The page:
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Arabic Afrikaans was a form of Afrikaans that was written in Arabic script. It began in the 1830s in the madrasa in Cape Townmarker.


74 Arabic Afrikaans texts still exist. The first, the "Hidyat al-Islam", is dated 1845, but its manuscript no longer exists. The oldest existing manuscript, which describes the basic Islamic learning, was written by the imam Abdul-Kahhar ibn Abdul-Malik in 1868. The most professional version was written in 1869 by Abu Bakr Effendi. He had come from Kurdistanmarker to the Cape in 1862.

Uiteensetting van die Godsdiens

One of the best examples of this literature was Uiteensetting van die Godsdiens ("Exposition of the Religion"), a book laying out Islamic traditions according to the Hanafi religious law. Written by Abu Bakr Effendi, it was printed using Arabic script throughout, but contained transcriptions of Afrikaans.

According to one of the 3 experts in this field, the German Hans Kähler, about 20 people were responsible for the text, but the most important contributors to Arabic Afrikaans opinion were:
  • Abdul Kahhar ibn Hajji Abdul Malik (early 19th century)
  • Ahmad ibn Muhammad ibn Baha ud-Din (mid-19th century)
  • Ismail ibn Muhammad Hanif (mid-19th century)
  • Abd ur-Rahman ibn Muhammad Al-Iraqi (late 19th century), and
  • Abu Bakr Effendi (late 19th century).

This is a paragraph of the book Uiteensetting van die godsdiens:
  • Transcription of the Arabic-alphabet text. The italics mark Arabic-language words:
  • :Iek bagent diesie kitab met Allah (ta'ala) sain naam. Allah (ta'ala) es rizq giefar ien dunya fer al wat liefandag ies. Allah (ta'ala) es beriengar ien die gannat ien dag ahirat fer al die miesie an djinns wat oewhap iman gadoet het. Al die dank an parais es rieg fer Allah (ta'ala) alien. Allah (ta'ala) het gagief fer oewhans islam sain agama. Islam sain agama oek waas gawies fantefoewhar Ibrahim sain agama... An Allah (ta'ala) het gamaak die Qur'an rasulullah sain hadit fer seker dalil fer oewhans... An Allah (ta'ala) het galaat oewhans wiet die riegtie wieg fan die ilms an gahelp fer oewhans oewham ta lier ander miesie oewhap die riegtie manierie.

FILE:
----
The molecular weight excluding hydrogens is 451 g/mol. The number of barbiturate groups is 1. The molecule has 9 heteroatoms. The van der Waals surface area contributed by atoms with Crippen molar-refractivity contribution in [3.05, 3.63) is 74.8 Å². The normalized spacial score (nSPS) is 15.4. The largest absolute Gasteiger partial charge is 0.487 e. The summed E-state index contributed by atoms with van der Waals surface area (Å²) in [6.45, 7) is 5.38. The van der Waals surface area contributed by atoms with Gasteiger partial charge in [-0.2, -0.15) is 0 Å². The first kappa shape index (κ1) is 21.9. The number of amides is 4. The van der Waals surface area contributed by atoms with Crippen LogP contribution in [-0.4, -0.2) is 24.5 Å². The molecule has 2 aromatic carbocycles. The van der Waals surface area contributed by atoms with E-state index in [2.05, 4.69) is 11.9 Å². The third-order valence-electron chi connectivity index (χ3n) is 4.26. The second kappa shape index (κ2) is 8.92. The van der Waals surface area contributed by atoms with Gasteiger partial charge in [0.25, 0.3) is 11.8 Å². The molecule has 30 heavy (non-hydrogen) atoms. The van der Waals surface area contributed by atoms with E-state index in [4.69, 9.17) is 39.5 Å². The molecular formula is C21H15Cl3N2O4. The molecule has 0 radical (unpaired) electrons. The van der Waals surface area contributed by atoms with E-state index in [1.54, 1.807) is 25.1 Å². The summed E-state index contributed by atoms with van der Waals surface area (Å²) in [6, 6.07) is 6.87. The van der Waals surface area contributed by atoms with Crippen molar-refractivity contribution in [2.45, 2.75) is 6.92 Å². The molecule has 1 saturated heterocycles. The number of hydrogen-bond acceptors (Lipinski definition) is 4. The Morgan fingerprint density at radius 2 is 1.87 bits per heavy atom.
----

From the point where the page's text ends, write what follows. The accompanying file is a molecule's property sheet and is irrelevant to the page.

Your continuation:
• Translation into modern standard Afrikaans:
  • :Ek begin hierdie boek met Allah (hy is verhewe) se naam. Allah (h.i.v.) is onderhoudgewer in die wêreld vir al wat lewendig is. Allah (h.i.v.) is brenger in die paradys in die laaste dag vir al die mense en djinns wat oop iman gedoen het (m.a.w. in die geloof gesterwe het). Al die dank en prys is reg vir Allah (h.i.v.) alleen. Allah het gegee vir ons Islam se godsdiens. Islam se godsdiens ook was gewees vantevore Abraham se godsdiens...En Allah (h.i.v.) het gemaak die Koran en die profeet se hadit vir seker bewys vir ons...En Allah (h.i.v.) het gelaat ons weet die regte weg van die godsdienswetenskappe en gehelp vir ons om te leer ander mense op die regte manier.

The Arabic-alphabet version uses an Arabic word in several places where modern Afrikaans uses a Germanic word, e.g. dunya دنيا for wêreld, meaning "world"


An example that used Arabic vowels was a handwritten Arabic - Afrikaans bilingual Koran (perhaps written in the 1880s). In it, for example, Surah 67 verse 1 says :
  • Arabic: tabāraka 'llaðī biyadihi 'lmulku تَبَارَكَ ٱللَّذِيْ بِيَدِهِ ٱلْمُلْكُ = "Blessed be he in whose hand [is] the kingdom."
  • Afrikaans: °n dī kūnuň skap is bīdī hūka Allah ta`ālā °n vārlik Allah ta`ālā is bās fir aldī its
  • : ان دي كُوْنِڠْ سْكَپْ اس بِيْدِيْ هُوْكَ الله تعالا ان ڨَارْلِكْ اللـه تعالَا اِسْ بَاس فِـَرْ اَلْدِيْ اِتْسْ
    • = "En die konungskap is by die hoege Allah ta`ālā en waarlik Allah ta`ālā is baas vir al die iets."
    • meaning: "And the kingship is with the high Allah (may he be exalted) and truly Allah (may he be exalted) is master for all things."
    • (° = vowel sign missing, ň = "ng" as in "king", ` = ayin, underlined = in Arabic.)
Here in the Afrikaans text:
  • [ň] is written as ayin but with three dots above ڠ.
  • [v] is written as [f] but with three dots above ڤ.
  • [f] in "fir" has both an [a] vowel and an [i] vowel.
  • As in Koran Arabic the letter of prolongation in [ī] and [ū] has sukūn.

  • The Afrikaans preposition by is written as part of the next word, likely by copying Arabic language usage with some prepositions.
  • The Afrikaans word al = "all" is written as part of the next word, likely by copying Arabic language usage with al- = "the".
  • In فِـَرْ the 'a' vowel was handwritten straight above the 'f', but the limitations of Unicode typesetting have pushed it to the left in this copy.

Arabic under Apartheid

The apartheid regime was reluctant to openly acknowledge the influence of other languages spoken in South Africa on Afrikaans, since Afrikaans was purported to be a pure language of Afrikaner and Christian origin , and therefore a unique treasure of the Afrikaners. Today efforts are being made to assess Afrikaans and its origin more honestly, and to acknowledge the contributions, especially in vocabulary, of other languages (e.g. Bantu, Khoisan, Portuguese and Malay). A major factor in this was the non-white Movement for Alternative Afrikaans, that succeeded in getting non-standard Cape Afrikaans recognized. Yet the role of Arabic Afrikaans in this emancipatory movement is as yet unclear.


  1. Michael Cook, The Koran, A Very Short Introduction, Oxford: Oxford University Press, 2000, ISBN 0-19-285344-9, p. 93
  3. Ria van den Berg, "Standard Afrikaans and the different faces of 'Pure Afrikaans' in the twentieth century", in Nils Langer & Winifred V. Davies (edd.), Linguistic Purism in the Germanic Languages, New York: Walter de Gruyter, 2005, ISBN 3110183374, pp. 144-165.
  • "Abu Bakr se 'Uiteensetting van die Godsdiens'", A. van Selms, 1979, North-Holland Publishing Company, Amsterdam/Oxford/New York. ISBN 0-7204-8450-2

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